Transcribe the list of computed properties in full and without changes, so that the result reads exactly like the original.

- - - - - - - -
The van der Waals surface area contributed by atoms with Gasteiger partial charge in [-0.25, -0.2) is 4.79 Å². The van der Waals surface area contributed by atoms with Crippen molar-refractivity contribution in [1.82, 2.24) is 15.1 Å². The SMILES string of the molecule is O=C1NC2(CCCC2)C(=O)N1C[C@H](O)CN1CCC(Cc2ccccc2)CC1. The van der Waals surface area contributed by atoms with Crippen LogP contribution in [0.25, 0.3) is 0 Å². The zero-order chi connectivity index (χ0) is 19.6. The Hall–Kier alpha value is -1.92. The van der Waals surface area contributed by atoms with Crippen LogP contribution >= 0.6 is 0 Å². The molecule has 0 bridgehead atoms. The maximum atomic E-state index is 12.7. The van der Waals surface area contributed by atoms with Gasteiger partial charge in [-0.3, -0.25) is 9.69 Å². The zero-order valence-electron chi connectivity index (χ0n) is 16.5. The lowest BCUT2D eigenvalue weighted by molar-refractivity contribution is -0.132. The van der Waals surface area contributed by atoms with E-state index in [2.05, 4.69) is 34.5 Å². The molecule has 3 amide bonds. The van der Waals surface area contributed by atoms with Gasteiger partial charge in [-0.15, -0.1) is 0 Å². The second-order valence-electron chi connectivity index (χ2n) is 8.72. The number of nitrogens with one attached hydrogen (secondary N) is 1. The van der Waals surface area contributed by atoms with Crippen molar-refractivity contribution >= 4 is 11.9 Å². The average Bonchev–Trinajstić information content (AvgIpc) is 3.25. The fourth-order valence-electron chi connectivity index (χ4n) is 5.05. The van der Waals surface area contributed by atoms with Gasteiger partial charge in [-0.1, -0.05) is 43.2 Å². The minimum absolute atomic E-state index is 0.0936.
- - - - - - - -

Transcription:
The van der Waals surface area contributed by atoms with Gasteiger partial charge in [-0.25, -0.2) is 4.79 Å². The van der Waals surface area contributed by atoms with Crippen molar-refractivity contribution in [1.82, 2.24) is 15.1 Å². The SMILES string of the molecule is O=C1NC2(CCCC2)C(=O)N1C[C@H](O)CN1CCC(Cc2ccccc2)CC1. The van der Waals surface area contributed by atoms with Crippen LogP contribution in [0.25, 0.3) is 0 Å². The zero-order chi connectivity index (χ0) is 19.6. The Hall–Kier alpha value is -1.92. The van der Waals surface area contributed by atoms with Crippen LogP contribution >= 0.6 is 0 Å². The molecule has 0 bridgehead atoms. The maximum atomic E-state index is 12.7. The van der Waals surface area contributed by atoms with Gasteiger partial charge in [-0.3, -0.25) is 9.69 Å². The zero-order valence-electron chi connectivity index (χ0n) is 16.5. The lowest BCUT2D eigenvalue weighted by molar-refractivity contribution is -0.132. The van der Waals surface area contributed by atoms with E-state index in [2.05, 4.69) is 34.5 Å². The molecule has 3 amide bonds. The van der Waals surface area contributed by atoms with Gasteiger partial charge in [-0.15, -0.1) is 0 Å². The second-order valence-electron chi connectivity index (χ2n) is 8.72. The number of nitrogens with one attached hydrogen (secondary N) is 1. The van der Waals surface area contributed by atoms with Crippen molar-refractivity contribution >= 4 is 11.9 Å². The average Bonchev–Trinajstić information content (AvgIpc) is 3.25. The fourth-order valence-electron chi connectivity index (χ4n) is 5.05. The van der Waals surface area contributed by atoms with Gasteiger partial charge in [-0.1, -0.05) is 43.2 Å². The minimum absolute atomic E-state index is 0.0936.